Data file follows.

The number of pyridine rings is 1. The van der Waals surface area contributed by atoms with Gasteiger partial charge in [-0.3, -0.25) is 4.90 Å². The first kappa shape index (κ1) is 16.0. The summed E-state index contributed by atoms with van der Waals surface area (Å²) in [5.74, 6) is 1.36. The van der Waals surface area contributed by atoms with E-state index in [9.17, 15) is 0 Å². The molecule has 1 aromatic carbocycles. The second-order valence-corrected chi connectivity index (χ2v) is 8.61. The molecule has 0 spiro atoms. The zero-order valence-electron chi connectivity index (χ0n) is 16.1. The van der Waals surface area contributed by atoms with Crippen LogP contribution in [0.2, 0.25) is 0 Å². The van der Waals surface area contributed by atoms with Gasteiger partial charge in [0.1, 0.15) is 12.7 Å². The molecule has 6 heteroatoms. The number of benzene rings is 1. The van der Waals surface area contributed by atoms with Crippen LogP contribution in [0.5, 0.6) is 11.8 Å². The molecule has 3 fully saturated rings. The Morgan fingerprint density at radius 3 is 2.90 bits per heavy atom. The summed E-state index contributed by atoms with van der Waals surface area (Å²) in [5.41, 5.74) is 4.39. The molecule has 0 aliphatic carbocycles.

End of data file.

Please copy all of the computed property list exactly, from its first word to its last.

The number of pyridine rings is 1. The van der Waals surface area contributed by atoms with Gasteiger partial charge in [-0.3, -0.25) is 4.90 Å². The first kappa shape index (κ1) is 16.0. The summed E-state index contributed by atoms with van der Waals surface area (Å²) in [5.74, 6) is 1.36. The van der Waals surface area contributed by atoms with E-state index in [9.17, 15) is 0 Å². The molecule has 1 aromatic carbocycles. The second-order valence-corrected chi connectivity index (χ2v) is 8.61. The molecule has 0 spiro atoms. The zero-order valence-electron chi connectivity index (χ0n) is 16.1. The van der Waals surface area contributed by atoms with Crippen LogP contribution in [0.2, 0.25) is 0 Å². The van der Waals surface area contributed by atoms with Gasteiger partial charge in [0.1, 0.15) is 12.7 Å². The molecule has 6 heteroatoms. The number of benzene rings is 1. The van der Waals surface area contributed by atoms with Crippen LogP contribution in [0.5, 0.6) is 11.8 Å². The molecule has 3 fully saturated rings. The Morgan fingerprint density at radius 3 is 2.90 bits per heavy atom. The summed E-state index contributed by atoms with van der Waals surface area (Å²) in [5.41, 5.74) is 4.39. The molecule has 0 aliphatic carbocycles.